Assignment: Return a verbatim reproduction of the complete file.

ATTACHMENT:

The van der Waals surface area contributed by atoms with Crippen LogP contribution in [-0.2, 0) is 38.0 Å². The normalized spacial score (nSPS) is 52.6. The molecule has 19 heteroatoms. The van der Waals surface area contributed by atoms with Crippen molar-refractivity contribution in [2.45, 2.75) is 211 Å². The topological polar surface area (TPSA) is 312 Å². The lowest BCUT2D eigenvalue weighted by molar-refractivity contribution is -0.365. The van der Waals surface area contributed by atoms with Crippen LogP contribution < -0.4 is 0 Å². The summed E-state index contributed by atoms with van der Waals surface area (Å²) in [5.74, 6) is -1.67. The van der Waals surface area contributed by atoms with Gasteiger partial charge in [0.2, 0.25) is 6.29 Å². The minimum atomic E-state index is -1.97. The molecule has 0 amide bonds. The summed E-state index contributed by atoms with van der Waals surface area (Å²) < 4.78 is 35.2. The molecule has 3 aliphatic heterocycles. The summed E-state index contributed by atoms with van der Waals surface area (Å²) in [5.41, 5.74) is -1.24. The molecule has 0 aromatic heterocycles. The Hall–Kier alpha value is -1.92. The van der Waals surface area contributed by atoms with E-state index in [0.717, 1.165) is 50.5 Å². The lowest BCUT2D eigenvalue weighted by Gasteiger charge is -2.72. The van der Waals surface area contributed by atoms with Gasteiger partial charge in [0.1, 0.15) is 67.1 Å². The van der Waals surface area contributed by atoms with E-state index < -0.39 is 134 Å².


The van der Waals surface area contributed by atoms with Crippen LogP contribution in [-0.2, 0) is 38.0 Å². The normalized spacial score (nSPS) is 52.6. The molecule has 19 heteroatoms. The van der Waals surface area contributed by atoms with Crippen molar-refractivity contribution in [2.45, 2.75) is 211 Å². The topological polar surface area (TPSA) is 312 Å². The lowest BCUT2D eigenvalue weighted by molar-refractivity contribution is -0.365. The van der Waals surface area contributed by atoms with Crippen LogP contribution < -0.4 is 0 Å². The summed E-state index contributed by atoms with van der Waals surface area (Å²) in [5.74, 6) is -1.67. The van der Waals surface area contributed by atoms with Gasteiger partial charge in [0.2, 0.25) is 6.29 Å². The minimum atomic E-state index is -1.97. The molecule has 0 amide bonds. The summed E-state index contributed by atoms with van der Waals surface area (Å²) < 4.78 is 35.2. The molecule has 3 aliphatic heterocycles. The summed E-state index contributed by atoms with van der Waals surface area (Å²) in [5.41, 5.74) is -1.24. The molecule has 0 aromatic heterocycles. The Hall–Kier alpha value is -1.92. The van der Waals surface area contributed by atoms with E-state index in [0.717, 1.165) is 50.5 Å². The lowest BCUT2D eigenvalue weighted by Gasteiger charge is -2.72. The van der Waals surface area contributed by atoms with Gasteiger partial charge in [0.1, 0.15) is 67.1 Å². The van der Waals surface area contributed by atoms with E-state index < -0.39 is 134 Å².